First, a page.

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    9 of 9 people found the following review helpful By Debra R. McGrew on June 27, 2001
    Format: VHS Tape
    If you love Elvis movies, you'll love this one as well! There isn't much singing in it, so this movie has a more realistic feel to the story than most of Elvis' movies. This movie proves that you don't have to show explicit sexual scenes to have a thought provoking story.
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    11 of 12 people found the following review helpful By plsilverman on June 15, 2000
    Format: VHS Tape
    While his "new" music, including the very important title "In The Ghetto", was getting good notice across the world, this socially-conscious movie was in release. Unfortunately, the "Made For TV" quality made this respectable effort a minor work, which did showcase strong performances by Presley as an inner city Doctor and by Mary Tyler Moore as a Nun who wants to try a different approach in a complex setting. The music is very agreeable and is well interpolated - dig Elvis on piano ("Lawdy, Miss Clawdy") and singing along with Darlene Love ("Rubberneckin'"). The somewhat non-traditional "Let Us Pray" number might suggest the controversial "gospel rock" of future decades. The difficult physical/spiritual theme warranted more time and attention than was presumeably allowed and perhaps accounts for the film's lesser-known status.
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    10 of 11 people found the following review helpful By L. Bell on December 9, 2005
    Format: VHS Tape
    ...I loved this movie - maybe because I like Mary Tyler Moore? I judge movies based on whether I become uninterested which happens a lot. I never did get bored and wanted to finish watching it. I really enjoyed it. I am not an Elvis fan per se, but he was great in this one. I don't like when he is the playboy. I like this one because he is a doctor and a good guy.
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    5 of 5 people found the following review helpful By Timmer on January 4, 2007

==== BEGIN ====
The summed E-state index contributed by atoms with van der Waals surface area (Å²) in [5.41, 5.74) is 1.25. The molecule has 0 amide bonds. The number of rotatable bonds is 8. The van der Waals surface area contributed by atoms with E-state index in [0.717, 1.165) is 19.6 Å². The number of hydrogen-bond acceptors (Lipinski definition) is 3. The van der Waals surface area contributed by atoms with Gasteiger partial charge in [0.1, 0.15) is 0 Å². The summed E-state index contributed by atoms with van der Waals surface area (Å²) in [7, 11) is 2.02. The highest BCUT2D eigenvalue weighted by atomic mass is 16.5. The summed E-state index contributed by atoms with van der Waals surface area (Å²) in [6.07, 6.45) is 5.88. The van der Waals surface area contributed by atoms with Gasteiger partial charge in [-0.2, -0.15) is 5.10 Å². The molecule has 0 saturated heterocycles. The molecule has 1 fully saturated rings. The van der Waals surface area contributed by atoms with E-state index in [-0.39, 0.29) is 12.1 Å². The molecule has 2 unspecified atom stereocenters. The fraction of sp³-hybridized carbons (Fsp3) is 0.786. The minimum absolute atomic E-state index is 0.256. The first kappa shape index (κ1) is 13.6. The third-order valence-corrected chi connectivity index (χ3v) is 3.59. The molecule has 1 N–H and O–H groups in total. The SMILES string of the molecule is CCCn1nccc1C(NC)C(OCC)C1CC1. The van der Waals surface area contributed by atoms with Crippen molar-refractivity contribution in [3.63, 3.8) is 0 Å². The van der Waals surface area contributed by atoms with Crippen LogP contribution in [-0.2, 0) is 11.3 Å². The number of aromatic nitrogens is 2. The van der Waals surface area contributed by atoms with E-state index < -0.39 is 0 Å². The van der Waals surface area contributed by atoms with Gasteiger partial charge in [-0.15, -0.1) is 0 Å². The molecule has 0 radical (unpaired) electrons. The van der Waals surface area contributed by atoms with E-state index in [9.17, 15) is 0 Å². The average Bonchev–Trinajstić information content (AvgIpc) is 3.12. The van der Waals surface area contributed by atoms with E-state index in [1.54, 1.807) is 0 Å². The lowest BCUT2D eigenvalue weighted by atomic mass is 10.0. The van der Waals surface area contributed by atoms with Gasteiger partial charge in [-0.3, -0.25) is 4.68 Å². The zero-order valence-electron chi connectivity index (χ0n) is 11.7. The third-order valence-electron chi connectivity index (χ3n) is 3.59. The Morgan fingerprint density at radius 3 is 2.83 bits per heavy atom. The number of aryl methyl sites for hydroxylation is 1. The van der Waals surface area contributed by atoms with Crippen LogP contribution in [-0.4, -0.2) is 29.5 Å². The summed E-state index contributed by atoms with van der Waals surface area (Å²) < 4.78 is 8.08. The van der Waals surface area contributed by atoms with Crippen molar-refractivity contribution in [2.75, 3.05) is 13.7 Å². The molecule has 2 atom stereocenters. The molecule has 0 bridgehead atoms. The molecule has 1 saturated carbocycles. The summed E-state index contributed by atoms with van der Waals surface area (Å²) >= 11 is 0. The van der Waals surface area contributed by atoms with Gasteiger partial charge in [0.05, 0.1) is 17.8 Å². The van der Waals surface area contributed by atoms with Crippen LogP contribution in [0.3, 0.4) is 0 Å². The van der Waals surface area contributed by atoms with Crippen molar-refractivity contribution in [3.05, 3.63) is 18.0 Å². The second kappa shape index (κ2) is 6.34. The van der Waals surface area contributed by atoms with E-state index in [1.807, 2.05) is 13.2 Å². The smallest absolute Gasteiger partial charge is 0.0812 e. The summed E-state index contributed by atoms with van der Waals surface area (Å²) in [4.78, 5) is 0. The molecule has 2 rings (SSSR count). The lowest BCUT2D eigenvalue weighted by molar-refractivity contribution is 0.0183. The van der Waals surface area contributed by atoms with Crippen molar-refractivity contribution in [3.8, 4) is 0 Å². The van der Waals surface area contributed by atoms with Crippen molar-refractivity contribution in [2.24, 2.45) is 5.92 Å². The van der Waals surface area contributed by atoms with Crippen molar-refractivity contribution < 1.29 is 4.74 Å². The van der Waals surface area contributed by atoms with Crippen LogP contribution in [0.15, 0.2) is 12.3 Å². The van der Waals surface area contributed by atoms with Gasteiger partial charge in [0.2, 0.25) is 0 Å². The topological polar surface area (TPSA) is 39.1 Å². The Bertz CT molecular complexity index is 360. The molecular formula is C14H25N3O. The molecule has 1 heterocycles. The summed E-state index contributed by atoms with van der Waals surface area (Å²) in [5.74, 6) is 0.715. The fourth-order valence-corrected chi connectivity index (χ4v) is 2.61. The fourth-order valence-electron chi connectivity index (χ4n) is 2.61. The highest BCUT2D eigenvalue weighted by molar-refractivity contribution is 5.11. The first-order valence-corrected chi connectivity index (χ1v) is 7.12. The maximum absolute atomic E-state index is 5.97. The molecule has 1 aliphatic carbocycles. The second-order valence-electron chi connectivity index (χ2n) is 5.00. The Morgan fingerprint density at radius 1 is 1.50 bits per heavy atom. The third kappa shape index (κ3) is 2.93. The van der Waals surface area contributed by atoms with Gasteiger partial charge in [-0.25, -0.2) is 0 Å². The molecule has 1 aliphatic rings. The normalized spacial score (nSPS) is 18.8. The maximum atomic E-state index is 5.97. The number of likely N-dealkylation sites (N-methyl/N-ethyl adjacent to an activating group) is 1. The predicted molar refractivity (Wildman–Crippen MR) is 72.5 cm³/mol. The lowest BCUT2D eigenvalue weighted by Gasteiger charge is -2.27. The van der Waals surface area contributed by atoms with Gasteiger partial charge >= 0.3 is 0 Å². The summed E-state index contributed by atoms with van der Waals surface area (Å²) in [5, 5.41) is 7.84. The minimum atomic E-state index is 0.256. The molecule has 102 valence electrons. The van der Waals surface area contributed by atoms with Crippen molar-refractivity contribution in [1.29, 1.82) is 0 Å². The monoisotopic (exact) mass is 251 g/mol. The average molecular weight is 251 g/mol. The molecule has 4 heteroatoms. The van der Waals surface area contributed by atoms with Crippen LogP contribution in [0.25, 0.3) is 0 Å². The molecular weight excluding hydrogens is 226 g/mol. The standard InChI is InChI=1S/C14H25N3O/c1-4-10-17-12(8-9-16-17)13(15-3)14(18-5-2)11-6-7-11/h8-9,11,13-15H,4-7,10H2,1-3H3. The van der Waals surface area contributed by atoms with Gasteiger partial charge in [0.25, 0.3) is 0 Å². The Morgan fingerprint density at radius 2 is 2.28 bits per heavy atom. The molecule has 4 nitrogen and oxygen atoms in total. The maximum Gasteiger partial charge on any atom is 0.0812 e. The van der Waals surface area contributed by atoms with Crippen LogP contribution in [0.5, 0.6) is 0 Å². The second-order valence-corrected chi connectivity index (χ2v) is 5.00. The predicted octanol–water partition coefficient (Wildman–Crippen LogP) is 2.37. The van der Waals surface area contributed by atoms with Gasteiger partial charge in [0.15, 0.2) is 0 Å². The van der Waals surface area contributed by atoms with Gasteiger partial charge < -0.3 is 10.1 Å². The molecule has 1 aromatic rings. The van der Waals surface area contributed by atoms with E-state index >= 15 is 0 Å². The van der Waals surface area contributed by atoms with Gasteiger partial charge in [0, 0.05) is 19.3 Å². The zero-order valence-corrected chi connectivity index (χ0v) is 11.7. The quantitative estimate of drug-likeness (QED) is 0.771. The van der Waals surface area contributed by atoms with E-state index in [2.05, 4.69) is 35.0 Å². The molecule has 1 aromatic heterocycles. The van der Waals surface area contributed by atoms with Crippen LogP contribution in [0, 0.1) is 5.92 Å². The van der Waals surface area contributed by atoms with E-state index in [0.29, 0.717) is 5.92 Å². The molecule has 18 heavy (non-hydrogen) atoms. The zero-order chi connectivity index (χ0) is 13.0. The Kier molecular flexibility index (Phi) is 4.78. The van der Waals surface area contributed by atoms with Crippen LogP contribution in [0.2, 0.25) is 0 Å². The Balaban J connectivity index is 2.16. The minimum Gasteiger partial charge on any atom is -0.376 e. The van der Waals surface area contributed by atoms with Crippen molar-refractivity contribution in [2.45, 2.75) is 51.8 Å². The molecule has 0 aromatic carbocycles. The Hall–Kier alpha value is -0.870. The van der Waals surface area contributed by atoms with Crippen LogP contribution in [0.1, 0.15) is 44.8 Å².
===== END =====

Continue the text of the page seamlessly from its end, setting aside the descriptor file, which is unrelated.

Format: DVD Verified Purchase
    This movie does star Elvis Presley. However, he is really a minor player. Even my 12 yr old son noticed that much. The movie is about the 60's movement to better the humanity in a neighborhood of racial mixes, young people on drugs, & the Banker - the guy who "owns" the neighborhood, preys on those just trying to get by. So we have Sr. Michelle who tries to naively help the troubled youth, Sr. Irene who comes to terms with her ownself as she learns how to beat the Banker & help her people & young Sr. Barbara - the young rebel, who learns how to fight the tough battle while staying in tune with the neighborhood people. Elvis has the role of Dr John Carpenter, a calm voice in a sea of turmoil. He knows there's trouble in the streets, he's there to help those he can, get involved when necessary & help where he can. He doesn't have any illusions of being the superhero. Actually Elvis seems to have walked in off the street onto the movie set he is so lowkeyed. He appears to be having fun, relaxed & even gets to play football. He does sing - 4 songs if you include the title track. One song at the beginning where he & the neighborhood kids are just hanging out & jamming, & one at the end - a gospel song in church. The one in the middle is the kind of movie song he hated to do - he just bursts into song on a carousel, singing to a small girl trying to get her to smile. This is one of my favorite Elvis movies, give it a shot.